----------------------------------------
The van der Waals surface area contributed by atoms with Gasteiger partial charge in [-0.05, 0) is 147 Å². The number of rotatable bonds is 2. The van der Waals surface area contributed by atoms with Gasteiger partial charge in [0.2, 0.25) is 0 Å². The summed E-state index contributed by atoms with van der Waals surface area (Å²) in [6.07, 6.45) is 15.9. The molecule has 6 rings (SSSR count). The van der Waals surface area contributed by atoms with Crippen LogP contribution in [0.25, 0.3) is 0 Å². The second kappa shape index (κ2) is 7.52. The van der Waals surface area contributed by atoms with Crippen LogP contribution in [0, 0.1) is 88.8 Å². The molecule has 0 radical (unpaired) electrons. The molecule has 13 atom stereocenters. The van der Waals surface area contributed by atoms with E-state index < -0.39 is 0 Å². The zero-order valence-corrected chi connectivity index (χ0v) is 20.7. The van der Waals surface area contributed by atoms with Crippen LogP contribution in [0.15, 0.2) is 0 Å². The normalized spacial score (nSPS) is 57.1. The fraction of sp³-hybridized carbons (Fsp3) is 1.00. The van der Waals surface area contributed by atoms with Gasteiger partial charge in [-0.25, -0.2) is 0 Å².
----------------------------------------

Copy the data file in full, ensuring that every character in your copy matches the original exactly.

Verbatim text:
The van der Waals surface area contributed by atoms with Gasteiger partial charge in [-0.05, 0) is 147 Å². The number of rotatable bonds is 2. The van der Waals surface area contributed by atoms with Gasteiger partial charge in [0.2, 0.25) is 0 Å². The summed E-state index contributed by atoms with van der Waals surface area (Å²) in [6.07, 6.45) is 15.9. The molecule has 6 rings (SSSR count). The van der Waals surface area contributed by atoms with Crippen LogP contribution in [0.25, 0.3) is 0 Å². The second kappa shape index (κ2) is 7.52. The van der Waals surface area contributed by atoms with Crippen LogP contribution in [0, 0.1) is 88.8 Å². The molecule has 0 radical (unpaired) electrons. The molecule has 13 atom stereocenters. The van der Waals surface area contributed by atoms with E-state index < -0.39 is 0 Å². The zero-order valence-corrected chi connectivity index (χ0v) is 20.7. The van der Waals surface area contributed by atoms with Crippen LogP contribution in [0.15, 0.2) is 0 Å². The normalized spacial score (nSPS) is 57.1. The fraction of sp³-hybridized carbons (Fsp3) is 1.00. The van der Waals surface area contributed by atoms with Gasteiger partial charge in [-0.25, -0.2) is 0 Å².